Dedekind cut In mathematics, Dedekind cuts, named after German mathematician Richard Dedekind but previously considered by Joseph Bertrand, are а method of construction of the real numbers from the rational numbers. A Dedekind cut is a partition of the rat ...
) and limits, which should exist, do exist. More formally, each bounded subset of is required to have a least upper bound. Any complete field is necessarily Archimedean, since in any non-Archimedean field there is neither a greatest infinitesimal nor a least positive rational, whence the sequence , every element of which is greater than every infinitesimal, has no limit. Since every proper subfield of the reals also contains such gaps, is the unique complete ordered field, up to isomorphism. Several foundational results in calculus follow directly from this characterization of the reals. The
hyperreals In mathematics, the system of hyperreal numbers is a way of treating infinite and infinitesimal (infinitely small but non-zero) quantities. The hyperreals, or nonstandard reals, *R, are an extension of the real numbers R that contains numbers ...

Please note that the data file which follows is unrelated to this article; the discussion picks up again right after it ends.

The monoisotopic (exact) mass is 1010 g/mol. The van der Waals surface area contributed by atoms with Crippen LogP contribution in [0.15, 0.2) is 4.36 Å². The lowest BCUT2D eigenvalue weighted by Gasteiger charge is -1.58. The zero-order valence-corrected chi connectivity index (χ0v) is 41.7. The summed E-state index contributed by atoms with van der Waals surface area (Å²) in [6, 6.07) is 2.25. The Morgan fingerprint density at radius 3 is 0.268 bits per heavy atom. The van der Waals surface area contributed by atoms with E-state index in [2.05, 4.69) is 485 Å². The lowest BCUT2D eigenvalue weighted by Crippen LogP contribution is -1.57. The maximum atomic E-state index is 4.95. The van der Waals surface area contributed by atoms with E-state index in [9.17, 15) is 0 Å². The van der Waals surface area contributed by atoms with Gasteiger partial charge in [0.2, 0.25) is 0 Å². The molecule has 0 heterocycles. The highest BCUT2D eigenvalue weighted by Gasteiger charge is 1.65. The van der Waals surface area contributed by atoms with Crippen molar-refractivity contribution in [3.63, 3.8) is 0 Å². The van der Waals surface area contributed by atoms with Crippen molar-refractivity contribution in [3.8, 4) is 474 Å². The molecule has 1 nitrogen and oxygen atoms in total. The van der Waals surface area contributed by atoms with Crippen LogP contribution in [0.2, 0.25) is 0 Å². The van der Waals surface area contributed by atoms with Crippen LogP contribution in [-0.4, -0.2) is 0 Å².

form an ordered field that is not Archimedean. It is an extension of the reals obtained by including infinite and infinitesimal numbers. These are larger, respectively smaller than any real number. The hyperreals form the foundational basis of non-standard analysis.

## Topological fields

Another refinement of the notion of a field is a
topological field In mathematics, a field is a set on which addition, subtraction, multiplication, and division are defined and behave as the corresponding operations on rational and real numbers do. A field is thus a fundamental algebraic structure which is wi ...
, in which the set is a
topological space In mathematics, a topological space is, roughly speaking, a geometrical space in which closeness is defined but cannot necessarily be measured by a numeric distance. More specifically, a topological space is a set whose elements are called poi ...
, such that all operations of the field (addition, multiplication, the maps and ) are
continuous map In mathematics, a continuous function is a function such that a continuous variation (that is a change without jump) of the argument induces a continuous variation of the value of the function. This means that there are no abrupt changes in valu ...
s with respect to the topology of the space. The topology of all the fields discussed below is induced from a
metric Metric or metrical may refer to: * Metric system, an internationally adopted decimal system of measurement * An adjective indicating relation to measurement in general, or a noun describing a specific type of measurement Mathematics In mathem ...